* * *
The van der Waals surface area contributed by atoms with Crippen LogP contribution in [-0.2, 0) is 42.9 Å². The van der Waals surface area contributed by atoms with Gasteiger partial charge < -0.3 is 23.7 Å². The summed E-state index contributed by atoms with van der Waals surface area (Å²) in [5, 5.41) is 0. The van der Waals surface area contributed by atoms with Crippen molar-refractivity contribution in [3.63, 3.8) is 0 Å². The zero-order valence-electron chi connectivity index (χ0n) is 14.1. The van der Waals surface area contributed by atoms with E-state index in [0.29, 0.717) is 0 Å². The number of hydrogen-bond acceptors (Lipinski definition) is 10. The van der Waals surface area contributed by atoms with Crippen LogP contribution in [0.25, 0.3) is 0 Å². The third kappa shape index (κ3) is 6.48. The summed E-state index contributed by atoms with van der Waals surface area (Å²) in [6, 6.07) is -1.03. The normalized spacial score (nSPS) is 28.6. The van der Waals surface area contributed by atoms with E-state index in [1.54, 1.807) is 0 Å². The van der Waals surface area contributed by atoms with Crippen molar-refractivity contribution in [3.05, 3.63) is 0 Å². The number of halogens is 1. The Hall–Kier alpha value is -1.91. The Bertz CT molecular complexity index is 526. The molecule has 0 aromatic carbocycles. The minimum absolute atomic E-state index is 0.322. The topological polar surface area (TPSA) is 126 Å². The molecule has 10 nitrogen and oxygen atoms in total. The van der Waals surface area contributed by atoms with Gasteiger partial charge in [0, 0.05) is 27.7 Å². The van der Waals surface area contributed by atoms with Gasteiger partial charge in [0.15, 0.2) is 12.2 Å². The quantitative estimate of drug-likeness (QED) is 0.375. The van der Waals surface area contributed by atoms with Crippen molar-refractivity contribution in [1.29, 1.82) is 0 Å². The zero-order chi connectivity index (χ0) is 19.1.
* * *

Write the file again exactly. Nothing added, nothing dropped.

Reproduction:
The van der Waals surface area contributed by atoms with Crippen LogP contribution in [-0.2, 0) is 42.9 Å². The van der Waals surface area contributed by atoms with Gasteiger partial charge < -0.3 is 23.7 Å². The summed E-state index contributed by atoms with van der Waals surface area (Å²) in [5, 5.41) is 0. The van der Waals surface area contributed by atoms with Crippen molar-refractivity contribution in [3.63, 3.8) is 0 Å². The zero-order valence-electron chi connectivity index (χ0n) is 14.1. The van der Waals surface area contributed by atoms with E-state index in [0.29, 0.717) is 0 Å². The number of hydrogen-bond acceptors (Lipinski definition) is 10. The van der Waals surface area contributed by atoms with Crippen LogP contribution in [0.25, 0.3) is 0 Å². The third kappa shape index (κ3) is 6.48. The summed E-state index contributed by atoms with van der Waals surface area (Å²) in [6, 6.07) is -1.03. The normalized spacial score (nSPS) is 28.6. The van der Waals surface area contributed by atoms with E-state index in [1.54, 1.807) is 0 Å². The van der Waals surface area contributed by atoms with Crippen molar-refractivity contribution in [3.05, 3.63) is 0 Å². The number of halogens is 1. The Hall–Kier alpha value is -1.91. The Bertz CT molecular complexity index is 526. The molecule has 0 aromatic carbocycles. The minimum absolute atomic E-state index is 0.322. The topological polar surface area (TPSA) is 126 Å². The molecule has 10 nitrogen and oxygen atoms in total. The van der Waals surface area contributed by atoms with Gasteiger partial charge in [0, 0.05) is 27.7 Å². The van der Waals surface area contributed by atoms with Gasteiger partial charge in [0.15, 0.2) is 12.2 Å². The quantitative estimate of drug-likeness (QED) is 0.375. The van der Waals surface area contributed by atoms with Crippen molar-refractivity contribution in [1.29, 1.82) is 0 Å². The zero-order chi connectivity index (χ0) is 19.1.